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HomeNewsSuper-Earth that is extremely hot may have lost its atmosphere

Super-Earth that is extremely hot may have lost its atmosphere

Astronomers have discovered a rocky world the size of Earth, or “super-Earths,” hot enough to melt gold and, therefore, possibly without an atmosphere.

By comparing these super-Earths with our own, scientists can determine which of these extraterrestrial planets might have life.

“We are just beginning to know that rocky planets can hold back,” said Laura Kreidberg, exoplanet scientist at the Max Planck Institute for Astronomy in Germany and co-author of the new paper describing the discovery. their atmospheres regularly and under what circumstances, said in a statement. “This measurement is an indication that for the hottest planets, thick atmospheres are often unlikely to exist.”

The exoplanet, known as GJ 1252 b, lies 65 light-years away. It is much closer to its star than Earth is to the sun, and on one side – its “sun” – is constantly facing its star, increasing the temperature on the outer planet. When astronomers used the now-retired Spitzer Space Telescope to measure infrared radiation from GJ 1252 b as the planet passed behind its star – an arrangement known as “heliosphere”. secondary eclipse” – they found that the planet’s daytime temperatures reached 2,242 degrees Fahrenheit (1,228 degrees Celsius).

Additionally, the team found that GJ 1252 b has a surface pressure of no more than 10 bar, suggesting that its atmosphere – if it exists – must be significantly thinner than that of Venus.

Not only will these temperatures be so high that gold, silver, and copper will melt on the planet’s surface, but these extreme temperatures will prevent GJ 1252 b from clinging to the thick atmosphere. The team thinks this scorching temperature is in line with what one would expect for a planet with a bare, rocky surface.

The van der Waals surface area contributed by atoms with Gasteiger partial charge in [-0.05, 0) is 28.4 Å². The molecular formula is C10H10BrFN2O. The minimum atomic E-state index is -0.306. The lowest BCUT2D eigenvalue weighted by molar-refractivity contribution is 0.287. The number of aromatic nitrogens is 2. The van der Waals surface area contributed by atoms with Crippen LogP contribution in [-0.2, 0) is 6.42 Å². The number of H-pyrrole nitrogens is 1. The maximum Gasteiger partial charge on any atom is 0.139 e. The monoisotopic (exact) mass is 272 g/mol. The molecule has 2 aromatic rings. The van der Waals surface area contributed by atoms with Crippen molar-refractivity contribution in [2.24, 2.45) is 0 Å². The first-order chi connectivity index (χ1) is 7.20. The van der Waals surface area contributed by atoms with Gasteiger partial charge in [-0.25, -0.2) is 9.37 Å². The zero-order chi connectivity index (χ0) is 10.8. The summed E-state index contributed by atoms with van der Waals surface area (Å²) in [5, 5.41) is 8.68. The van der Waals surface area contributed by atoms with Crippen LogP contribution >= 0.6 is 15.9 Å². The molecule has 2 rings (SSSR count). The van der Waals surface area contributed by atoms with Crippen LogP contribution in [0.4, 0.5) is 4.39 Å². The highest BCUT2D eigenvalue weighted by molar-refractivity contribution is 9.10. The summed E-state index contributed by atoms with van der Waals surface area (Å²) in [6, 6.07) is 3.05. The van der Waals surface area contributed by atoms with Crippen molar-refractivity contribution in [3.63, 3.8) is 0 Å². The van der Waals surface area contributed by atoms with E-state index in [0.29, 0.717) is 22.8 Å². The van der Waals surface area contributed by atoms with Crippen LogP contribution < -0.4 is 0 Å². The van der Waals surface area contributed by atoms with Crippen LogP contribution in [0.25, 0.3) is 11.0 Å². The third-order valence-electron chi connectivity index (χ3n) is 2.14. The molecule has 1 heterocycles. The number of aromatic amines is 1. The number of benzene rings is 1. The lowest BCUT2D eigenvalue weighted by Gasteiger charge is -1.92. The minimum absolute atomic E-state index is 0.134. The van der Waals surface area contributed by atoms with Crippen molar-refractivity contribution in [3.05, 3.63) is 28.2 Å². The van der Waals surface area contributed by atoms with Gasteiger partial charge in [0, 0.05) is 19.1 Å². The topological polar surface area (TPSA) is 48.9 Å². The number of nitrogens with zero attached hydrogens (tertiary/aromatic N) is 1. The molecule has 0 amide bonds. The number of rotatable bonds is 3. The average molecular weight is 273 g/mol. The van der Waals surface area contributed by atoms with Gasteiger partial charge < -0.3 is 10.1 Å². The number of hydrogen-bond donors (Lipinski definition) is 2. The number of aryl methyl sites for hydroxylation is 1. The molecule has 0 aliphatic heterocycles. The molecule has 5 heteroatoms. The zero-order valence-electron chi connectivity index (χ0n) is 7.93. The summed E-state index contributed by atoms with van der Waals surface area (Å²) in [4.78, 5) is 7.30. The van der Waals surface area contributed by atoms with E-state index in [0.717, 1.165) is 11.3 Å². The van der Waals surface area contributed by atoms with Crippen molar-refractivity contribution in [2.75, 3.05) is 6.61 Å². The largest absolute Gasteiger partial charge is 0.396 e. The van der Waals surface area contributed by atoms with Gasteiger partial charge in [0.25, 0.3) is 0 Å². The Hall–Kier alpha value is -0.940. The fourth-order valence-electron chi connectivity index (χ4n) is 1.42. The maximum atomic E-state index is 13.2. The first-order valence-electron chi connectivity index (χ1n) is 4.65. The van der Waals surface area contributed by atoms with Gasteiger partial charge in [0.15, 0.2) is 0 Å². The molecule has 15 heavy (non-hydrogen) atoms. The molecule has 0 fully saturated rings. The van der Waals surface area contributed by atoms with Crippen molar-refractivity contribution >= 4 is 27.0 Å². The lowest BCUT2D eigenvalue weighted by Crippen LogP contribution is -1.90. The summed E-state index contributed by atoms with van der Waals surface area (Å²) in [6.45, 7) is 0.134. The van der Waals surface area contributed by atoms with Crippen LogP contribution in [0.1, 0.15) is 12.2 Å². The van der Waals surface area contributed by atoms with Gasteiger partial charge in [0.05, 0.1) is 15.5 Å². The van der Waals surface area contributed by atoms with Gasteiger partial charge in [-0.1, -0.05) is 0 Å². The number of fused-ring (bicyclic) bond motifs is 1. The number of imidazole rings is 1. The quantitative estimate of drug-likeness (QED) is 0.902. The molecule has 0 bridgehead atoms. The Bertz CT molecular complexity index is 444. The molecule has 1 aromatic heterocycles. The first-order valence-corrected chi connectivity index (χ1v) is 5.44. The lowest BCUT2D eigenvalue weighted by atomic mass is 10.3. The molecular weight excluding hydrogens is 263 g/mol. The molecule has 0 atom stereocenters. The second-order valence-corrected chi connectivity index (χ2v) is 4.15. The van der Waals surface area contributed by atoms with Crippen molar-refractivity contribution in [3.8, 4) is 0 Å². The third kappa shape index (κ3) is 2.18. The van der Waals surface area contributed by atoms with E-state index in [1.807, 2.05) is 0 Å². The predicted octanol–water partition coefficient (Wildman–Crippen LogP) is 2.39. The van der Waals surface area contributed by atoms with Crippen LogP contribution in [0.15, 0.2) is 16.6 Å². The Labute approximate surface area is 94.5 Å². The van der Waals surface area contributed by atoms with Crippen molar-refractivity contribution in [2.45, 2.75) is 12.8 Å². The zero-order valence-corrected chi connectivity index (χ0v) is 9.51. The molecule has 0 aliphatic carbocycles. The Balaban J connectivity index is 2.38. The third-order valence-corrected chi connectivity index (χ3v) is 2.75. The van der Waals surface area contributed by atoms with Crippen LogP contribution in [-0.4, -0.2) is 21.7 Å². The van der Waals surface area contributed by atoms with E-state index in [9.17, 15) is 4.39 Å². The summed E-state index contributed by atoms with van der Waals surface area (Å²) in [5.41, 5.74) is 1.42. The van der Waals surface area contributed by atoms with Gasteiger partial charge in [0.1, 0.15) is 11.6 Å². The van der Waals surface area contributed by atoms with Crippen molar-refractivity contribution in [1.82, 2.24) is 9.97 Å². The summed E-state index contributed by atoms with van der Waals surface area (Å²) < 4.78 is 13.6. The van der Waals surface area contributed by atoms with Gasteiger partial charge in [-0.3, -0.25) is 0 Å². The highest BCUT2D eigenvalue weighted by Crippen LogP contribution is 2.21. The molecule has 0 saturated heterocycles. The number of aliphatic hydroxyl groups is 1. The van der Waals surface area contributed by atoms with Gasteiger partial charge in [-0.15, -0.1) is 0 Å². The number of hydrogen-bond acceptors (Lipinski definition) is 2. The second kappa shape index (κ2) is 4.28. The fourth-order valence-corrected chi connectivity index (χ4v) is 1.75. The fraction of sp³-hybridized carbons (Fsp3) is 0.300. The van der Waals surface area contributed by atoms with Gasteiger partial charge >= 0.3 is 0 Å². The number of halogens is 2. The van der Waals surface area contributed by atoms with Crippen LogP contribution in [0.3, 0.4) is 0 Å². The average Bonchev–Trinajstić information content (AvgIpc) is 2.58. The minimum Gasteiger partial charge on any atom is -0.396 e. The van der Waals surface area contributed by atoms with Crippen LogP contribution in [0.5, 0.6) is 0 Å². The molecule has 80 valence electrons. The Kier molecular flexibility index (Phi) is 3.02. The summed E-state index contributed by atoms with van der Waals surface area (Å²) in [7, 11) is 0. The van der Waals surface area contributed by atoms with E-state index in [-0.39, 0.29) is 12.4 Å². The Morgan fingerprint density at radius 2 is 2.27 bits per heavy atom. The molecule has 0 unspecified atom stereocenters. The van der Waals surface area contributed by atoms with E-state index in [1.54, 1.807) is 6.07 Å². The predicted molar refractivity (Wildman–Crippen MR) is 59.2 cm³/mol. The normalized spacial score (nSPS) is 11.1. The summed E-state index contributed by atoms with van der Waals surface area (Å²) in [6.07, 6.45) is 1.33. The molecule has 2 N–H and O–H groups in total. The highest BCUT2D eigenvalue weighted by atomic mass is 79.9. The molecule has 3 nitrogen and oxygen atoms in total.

Astronomers have calculated that on GJ 1252 b, a homogeneous atmosphere thick enough to cause a surface pressure 10 times greater than this would be removed from the planet in a million years – much shorter than the planet’s estimated lifetime of 3.9 billion years. As such, GJ 1252 b has an extremely limited or possibly no atmosphere at all, the team concludes in their paper, published September 23 in the Astrophysical Journal.

Ian Crossfield, a University of Kansas astronomer who led the study, said it is the smallest planet to date for which scientists have identified strict atmospheric constraints.

Further investigation of GJ 1252 b using the James Webb Space Telescope (JWST) could place tighter constraints on the planet’s atmosphere – or lack thereof – over the next few years. “At the time, Spitzer was the only facility in the known universe that could make measurements of this kind,” Crossfield said in the statement. “Now Spitzer is off, but JWST is still there, and at these wavelengths it’s a lot more sensitive than Spitzer.”

The job Crossfield and his team completed with Spitzer will therefore be much simpler with JWST. The surface characteristics of these hot, rocky planets may be revealed by JWST infrared measurements, according to Kreidberg. We might be able to determine what kind of rock GJ 1252b is made of since various forms of rock have distinctive spectral signatures.

Further research on GJ 1252 b may therefore reveal the planet’s makeup, and this study may be extended to several other terrestrial planets like GJ 1252 b, the researchers added. This would help astronomers better comprehend small, hot exoplanets. The job Crossfield and his team completed with Spitzer will therefore be much simpler with JWST.

The surface characteristics of these hot, rocky planets may be revealed by JWST infrared measurements, according to Kreidberg. We might be able to determine what kind of rock GJ 1252b is made of since various forms of rock have distinctive spectral signatures. Further research on GJ 1252 b may therefore reveal the planet’s makeup, and this study may be extended to several other terrestrial planets like GJ 1252 b, the researchers added. This would help astronomers better comprehend small, hot exoplanets.

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  • Super-Earth that is extremely hot may have lost its atmosphere
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